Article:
Einhorn had asked shareholders to fight against the company. He put out a letter asking investors to vote against Apple's proposal to do away with preferred stock, which he says restricts "the Board's ability to unlock the value on Apple's balance sheet."
Last week, U.S. District Judge Richard Sullivan in Manhattan granted Einhorn's Greenlight Capital fund a preliminary injunction to stop the vote on that proposal, which was scheduled for Apple's shareholder meeting earlier this week. Apple CEO Tim Cook called the lawsuit a "silly sideshow."
Einhorn has been seeking a way for Apple to return more of its $137.1 billion cash hoard to investors, as he believes the market is not properly valuing it. Last week, he held a conference call to discuss his preferred stock idea,
dubbed "iPrefs," arguing that the idea would raise Apple's common stock, without actually using its cash.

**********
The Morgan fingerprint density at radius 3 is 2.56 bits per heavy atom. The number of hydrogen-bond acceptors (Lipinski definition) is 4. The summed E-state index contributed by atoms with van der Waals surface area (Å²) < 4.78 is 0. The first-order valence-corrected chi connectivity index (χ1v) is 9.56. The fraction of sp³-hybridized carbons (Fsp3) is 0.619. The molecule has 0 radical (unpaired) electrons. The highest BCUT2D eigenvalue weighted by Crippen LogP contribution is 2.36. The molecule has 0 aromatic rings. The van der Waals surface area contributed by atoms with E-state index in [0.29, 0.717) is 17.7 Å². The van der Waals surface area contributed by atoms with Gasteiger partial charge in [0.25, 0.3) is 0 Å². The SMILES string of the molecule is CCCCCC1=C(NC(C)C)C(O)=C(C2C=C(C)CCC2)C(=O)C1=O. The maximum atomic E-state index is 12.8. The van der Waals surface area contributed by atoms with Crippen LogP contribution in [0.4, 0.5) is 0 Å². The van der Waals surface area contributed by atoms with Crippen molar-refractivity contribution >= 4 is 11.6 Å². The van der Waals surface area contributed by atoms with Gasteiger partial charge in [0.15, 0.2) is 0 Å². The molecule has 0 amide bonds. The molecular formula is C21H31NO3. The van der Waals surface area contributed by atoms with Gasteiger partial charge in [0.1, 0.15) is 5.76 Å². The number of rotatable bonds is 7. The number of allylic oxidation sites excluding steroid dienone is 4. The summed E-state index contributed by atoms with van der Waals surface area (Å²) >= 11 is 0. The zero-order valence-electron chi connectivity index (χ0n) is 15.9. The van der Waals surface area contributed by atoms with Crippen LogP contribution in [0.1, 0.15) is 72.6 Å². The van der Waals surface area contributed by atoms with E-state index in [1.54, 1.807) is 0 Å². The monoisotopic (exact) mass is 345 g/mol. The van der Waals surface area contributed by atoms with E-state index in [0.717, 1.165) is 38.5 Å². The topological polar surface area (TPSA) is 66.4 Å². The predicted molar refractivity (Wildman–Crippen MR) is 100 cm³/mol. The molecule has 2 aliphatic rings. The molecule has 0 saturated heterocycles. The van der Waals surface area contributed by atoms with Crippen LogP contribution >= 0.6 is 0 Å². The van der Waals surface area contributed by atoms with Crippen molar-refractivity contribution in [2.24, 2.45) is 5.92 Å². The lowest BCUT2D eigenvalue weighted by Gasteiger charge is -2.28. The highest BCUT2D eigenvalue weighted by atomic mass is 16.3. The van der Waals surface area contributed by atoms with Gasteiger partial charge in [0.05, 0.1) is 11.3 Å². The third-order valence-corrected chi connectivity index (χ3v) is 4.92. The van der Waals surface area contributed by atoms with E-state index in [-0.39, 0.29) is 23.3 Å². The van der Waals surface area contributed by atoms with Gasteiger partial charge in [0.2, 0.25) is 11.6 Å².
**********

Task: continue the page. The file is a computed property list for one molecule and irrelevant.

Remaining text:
In the fourth quarter, Einhorn's 13-F filing showed he raised his holdings in Apple. He owned 1.3 million shares, up from 1.09 million in the third quarter. In addition to that, Einhorn owns the right to purchase another 275,000 shares via call options. Apple shares have come under pressure in recent months, as Wall Street worries about innovation, increased competition and new products. Earlier today, research firm Credit Suisse cut its earnings estimates on Apple, citing near-term concerns on the iPhone. At the shareholder meeting, Cook didn't touch on the iPref suggestion, but said that Apple is in "very, very active" discussions on what to do with its cash hoard. Apple could not be immediately reached for comment on this matter. Shares of Apple were lower in Friday trading, off 1.78% to $433.53. -- Written by Chris Ciaccia in New York >Contact by Email. Follow @Commodity_Bull